Flood mitigation has long been undertaken in and around the stadium. After Hurricane Floyd devastated neighboring downtown Bound Brook in 1999, the US Army Corps of Engineers built infrastructure (detention reservoirs, embankments, pumping stations) to prevent similar catastrophic floods.
However, these plans failed around 9:30 pm on September 1. In Boundbrook, the New Jersey Transit train 5451 was stopped on the railroad tracks and could not open the locks. At Bridgewater, Kevin Finnegan, a special needs employee performing maintenance at the stadium, was at home with his parents when one of the walls of the family’s basement gave way to the storm surge. The water went up the stairs on the second floor and the family lost both cars. Their house cannot live.
“It’s insane how destructive it was,” Iwicki said.
Relief continued. Kevin Reese, Yankees player development director, and Nick Avanzat, franchise minor league operations manager, fly from Tampa, Florida to guide players and staff to claim claims, arrange car rentals, and provide financial support. Did. The Finnegans GoFundMe page has been launched to help Stadium Graphics owner Chuck Hodgdon drive out of New Hampshire and join the outfield walls together. Interns and executives worked with caterers and construction workers who were already refurbishing on-site.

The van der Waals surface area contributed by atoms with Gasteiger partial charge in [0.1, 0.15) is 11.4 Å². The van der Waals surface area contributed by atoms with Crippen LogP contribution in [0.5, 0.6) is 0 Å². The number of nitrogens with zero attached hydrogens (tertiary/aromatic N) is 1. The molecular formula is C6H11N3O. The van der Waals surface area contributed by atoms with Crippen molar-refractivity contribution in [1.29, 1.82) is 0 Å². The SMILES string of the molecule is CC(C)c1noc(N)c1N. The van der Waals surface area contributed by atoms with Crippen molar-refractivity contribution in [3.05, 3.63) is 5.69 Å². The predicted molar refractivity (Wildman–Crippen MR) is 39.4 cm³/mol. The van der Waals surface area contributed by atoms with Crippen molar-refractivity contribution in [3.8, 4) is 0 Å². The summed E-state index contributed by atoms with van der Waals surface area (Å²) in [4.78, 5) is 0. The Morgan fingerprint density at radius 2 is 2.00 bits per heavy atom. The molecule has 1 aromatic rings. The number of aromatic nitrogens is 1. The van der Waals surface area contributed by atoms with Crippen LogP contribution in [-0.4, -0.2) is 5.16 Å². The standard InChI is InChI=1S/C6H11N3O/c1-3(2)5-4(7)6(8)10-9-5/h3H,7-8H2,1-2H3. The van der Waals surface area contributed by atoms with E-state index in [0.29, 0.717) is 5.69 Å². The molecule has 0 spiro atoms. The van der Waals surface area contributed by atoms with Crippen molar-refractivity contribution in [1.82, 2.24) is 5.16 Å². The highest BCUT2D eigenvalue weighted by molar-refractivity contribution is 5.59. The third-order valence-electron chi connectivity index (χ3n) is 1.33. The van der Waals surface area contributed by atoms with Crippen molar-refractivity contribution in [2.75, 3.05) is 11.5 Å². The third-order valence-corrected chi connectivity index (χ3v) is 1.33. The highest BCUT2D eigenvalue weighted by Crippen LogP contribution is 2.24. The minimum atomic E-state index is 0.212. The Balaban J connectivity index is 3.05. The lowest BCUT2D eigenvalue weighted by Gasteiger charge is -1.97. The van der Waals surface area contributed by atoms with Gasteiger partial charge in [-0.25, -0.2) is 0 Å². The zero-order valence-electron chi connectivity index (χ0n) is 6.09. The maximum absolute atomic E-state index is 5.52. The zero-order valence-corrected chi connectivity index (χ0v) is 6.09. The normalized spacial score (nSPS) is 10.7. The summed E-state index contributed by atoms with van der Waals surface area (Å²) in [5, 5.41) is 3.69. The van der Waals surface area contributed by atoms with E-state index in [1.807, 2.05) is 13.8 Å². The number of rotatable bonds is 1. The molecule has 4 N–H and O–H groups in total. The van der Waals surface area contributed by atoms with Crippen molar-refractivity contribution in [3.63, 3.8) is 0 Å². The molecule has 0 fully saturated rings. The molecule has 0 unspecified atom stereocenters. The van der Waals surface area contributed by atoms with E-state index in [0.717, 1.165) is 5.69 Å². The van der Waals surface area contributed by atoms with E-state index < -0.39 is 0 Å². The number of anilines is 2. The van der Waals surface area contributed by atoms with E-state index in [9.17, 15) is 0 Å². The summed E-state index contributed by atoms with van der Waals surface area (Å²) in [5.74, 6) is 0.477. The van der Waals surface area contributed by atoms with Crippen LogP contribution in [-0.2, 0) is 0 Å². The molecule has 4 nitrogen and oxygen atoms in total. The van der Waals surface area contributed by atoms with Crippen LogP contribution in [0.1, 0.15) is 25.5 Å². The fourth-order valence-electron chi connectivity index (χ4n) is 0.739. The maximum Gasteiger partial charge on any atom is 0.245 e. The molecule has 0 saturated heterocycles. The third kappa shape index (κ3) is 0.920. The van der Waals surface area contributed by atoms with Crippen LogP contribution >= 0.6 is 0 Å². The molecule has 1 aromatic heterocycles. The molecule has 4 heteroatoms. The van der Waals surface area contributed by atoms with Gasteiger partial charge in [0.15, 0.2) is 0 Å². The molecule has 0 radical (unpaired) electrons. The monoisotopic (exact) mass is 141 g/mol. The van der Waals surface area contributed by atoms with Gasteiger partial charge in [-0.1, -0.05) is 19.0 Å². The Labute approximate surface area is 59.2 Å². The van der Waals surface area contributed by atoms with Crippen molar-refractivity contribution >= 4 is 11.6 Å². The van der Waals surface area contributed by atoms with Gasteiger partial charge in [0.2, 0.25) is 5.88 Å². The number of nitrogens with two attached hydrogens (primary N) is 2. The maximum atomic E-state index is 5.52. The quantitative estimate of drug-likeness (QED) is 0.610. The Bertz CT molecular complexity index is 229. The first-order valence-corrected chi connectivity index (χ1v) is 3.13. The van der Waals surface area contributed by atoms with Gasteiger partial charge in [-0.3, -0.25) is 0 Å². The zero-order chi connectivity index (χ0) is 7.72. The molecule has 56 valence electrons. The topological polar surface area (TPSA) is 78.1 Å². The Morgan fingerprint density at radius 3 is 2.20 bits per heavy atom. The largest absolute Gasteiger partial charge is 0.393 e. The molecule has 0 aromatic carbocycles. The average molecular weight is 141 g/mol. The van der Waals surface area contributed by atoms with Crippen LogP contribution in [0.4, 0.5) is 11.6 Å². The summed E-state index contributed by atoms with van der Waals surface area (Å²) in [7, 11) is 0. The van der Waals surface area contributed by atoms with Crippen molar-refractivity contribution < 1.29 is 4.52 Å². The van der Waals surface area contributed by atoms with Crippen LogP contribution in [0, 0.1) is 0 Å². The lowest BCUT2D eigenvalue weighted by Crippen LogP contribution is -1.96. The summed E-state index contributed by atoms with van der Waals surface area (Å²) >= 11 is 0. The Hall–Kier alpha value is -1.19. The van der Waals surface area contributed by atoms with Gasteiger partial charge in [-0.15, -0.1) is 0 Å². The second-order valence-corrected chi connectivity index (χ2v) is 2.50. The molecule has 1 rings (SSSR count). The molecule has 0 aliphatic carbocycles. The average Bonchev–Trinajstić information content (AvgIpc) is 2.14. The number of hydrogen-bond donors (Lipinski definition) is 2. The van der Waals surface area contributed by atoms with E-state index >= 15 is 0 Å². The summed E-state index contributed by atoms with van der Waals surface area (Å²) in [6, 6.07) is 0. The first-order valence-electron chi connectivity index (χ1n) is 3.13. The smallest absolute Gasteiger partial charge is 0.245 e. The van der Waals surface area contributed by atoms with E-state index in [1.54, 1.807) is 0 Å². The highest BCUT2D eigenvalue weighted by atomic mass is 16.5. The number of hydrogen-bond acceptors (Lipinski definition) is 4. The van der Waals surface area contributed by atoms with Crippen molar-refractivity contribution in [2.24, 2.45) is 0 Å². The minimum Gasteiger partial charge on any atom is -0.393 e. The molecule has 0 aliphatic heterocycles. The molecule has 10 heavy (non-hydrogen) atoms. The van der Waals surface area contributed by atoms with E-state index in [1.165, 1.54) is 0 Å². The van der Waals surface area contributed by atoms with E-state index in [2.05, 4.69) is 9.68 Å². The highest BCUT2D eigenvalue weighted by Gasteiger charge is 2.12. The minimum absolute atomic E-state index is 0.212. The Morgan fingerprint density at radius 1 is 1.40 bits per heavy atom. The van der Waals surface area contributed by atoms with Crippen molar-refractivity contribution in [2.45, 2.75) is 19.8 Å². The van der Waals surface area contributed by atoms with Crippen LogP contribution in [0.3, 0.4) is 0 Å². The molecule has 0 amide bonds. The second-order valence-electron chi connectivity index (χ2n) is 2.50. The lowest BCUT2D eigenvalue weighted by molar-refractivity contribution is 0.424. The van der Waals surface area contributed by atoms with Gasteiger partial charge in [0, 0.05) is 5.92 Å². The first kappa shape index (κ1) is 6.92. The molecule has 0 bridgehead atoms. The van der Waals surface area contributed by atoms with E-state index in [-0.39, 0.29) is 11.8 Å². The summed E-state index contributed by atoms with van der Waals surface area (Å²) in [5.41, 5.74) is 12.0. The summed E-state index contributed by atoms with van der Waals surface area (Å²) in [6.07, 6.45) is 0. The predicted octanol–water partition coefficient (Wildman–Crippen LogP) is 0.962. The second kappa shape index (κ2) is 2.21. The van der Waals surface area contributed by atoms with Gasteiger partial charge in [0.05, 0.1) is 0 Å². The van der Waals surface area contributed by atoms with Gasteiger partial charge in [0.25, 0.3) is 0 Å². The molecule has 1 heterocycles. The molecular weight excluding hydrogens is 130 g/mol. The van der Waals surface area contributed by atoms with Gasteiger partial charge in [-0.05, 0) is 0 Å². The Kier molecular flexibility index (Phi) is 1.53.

Everything was power washed, including the grass to prevent the mud from choking. Each sheet was hose-fastened, then hand-washed, and then hose-fastened again. Parner and his crew triple-checked the field to make sure there were no soft spots. One of the last steps was to buy a new resin bag. It can be used to improve the grip of the pitcher on a sweaty night during the match as all the patrons were soaked. Before Friday’s opening ceremony — nine nights from Aida’s visit — Parner returned to his typical mourning.
“Some of my mowing lines were a little bent,” he said.
By that time, there were few signs of a flood, and it was only in the second half of the inning that the musty odor began to drift from the stand after the wind changed. Nine times ago, the performance announcer said there would be no fireworks after the match as the launch area became inaccessible after the storm. Finally, in the bottom of the 12th inning, outfielder Michael Beltré won by double-slicing against the field in the center left, and Patriots teammates sprinted from home tag out and hit him near second base. Three players carried separate coolers and poured ice water on Beltré and the field.